Except for the quality of life issues facing large urban cities, like New York City, housing prices in 2022 are expected to remain steady or slightly increase. Since housing prices are largely driven by interest rates and a robust economy, any major shift in either could negatively affect housing prices. Currently, in the United States, there is an expectation that there will be a gradual increase in interest rates. Providing these adjustments are incremental and moderate we do not expect these increases to have a major effect on home prices in 2022.
If you are living in the high growth low tax states like Texas and Florida, you can expect the demand for your home to remain high. However, over the next 12 months, the sales pace is expected to slow as rising mortgage rates and higher home prices create affordability issues. This will be especially true for many first-time buyers who will be priced out of the market.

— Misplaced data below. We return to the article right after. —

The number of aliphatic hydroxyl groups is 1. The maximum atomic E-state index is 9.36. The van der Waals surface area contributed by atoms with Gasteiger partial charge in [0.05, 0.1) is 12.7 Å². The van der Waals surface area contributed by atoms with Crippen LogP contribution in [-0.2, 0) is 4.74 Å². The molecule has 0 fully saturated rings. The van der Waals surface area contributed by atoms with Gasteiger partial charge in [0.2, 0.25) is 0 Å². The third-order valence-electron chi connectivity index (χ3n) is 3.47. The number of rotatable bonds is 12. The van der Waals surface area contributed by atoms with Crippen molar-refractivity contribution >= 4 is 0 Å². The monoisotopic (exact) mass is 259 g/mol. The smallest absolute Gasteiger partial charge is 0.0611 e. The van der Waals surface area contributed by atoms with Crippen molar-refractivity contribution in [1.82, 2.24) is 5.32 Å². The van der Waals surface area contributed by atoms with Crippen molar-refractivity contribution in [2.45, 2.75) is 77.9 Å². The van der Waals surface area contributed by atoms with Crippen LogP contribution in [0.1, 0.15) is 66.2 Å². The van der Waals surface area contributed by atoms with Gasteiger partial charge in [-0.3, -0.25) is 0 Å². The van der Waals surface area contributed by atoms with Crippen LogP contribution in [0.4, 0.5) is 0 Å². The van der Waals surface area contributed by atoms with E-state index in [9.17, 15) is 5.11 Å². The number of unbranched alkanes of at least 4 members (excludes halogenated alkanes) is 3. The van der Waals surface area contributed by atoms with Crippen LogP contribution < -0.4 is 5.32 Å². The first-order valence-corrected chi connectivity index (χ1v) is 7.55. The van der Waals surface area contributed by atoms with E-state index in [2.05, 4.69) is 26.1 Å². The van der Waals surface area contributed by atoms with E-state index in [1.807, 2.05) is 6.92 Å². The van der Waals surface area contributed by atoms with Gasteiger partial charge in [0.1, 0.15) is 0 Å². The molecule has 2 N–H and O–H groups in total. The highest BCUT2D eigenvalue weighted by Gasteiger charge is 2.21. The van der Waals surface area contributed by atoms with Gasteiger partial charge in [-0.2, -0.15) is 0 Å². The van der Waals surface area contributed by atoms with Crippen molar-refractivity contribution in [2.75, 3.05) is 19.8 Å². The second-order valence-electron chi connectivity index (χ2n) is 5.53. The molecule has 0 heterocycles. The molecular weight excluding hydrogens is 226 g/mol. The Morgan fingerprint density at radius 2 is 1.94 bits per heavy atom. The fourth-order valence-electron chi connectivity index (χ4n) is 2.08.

On the other hand, if you are in New York City, or another city with high crime, high tax, and unending mandates, you can expect housing prices to be under pressure. Depending on how these cities deal with their looming problems, the cities could be in for a rough ride in the short term.
Long Term Effect on House Values
Due to the unprecedented nature of the pandemic and the emergence of different variants, there is no safe prediction for the long-term effect of Covid on the value of your home. However, there are a few historic indicators that will give us some insight into what we can expect. Let’s look at each indicator and see what they can tell us.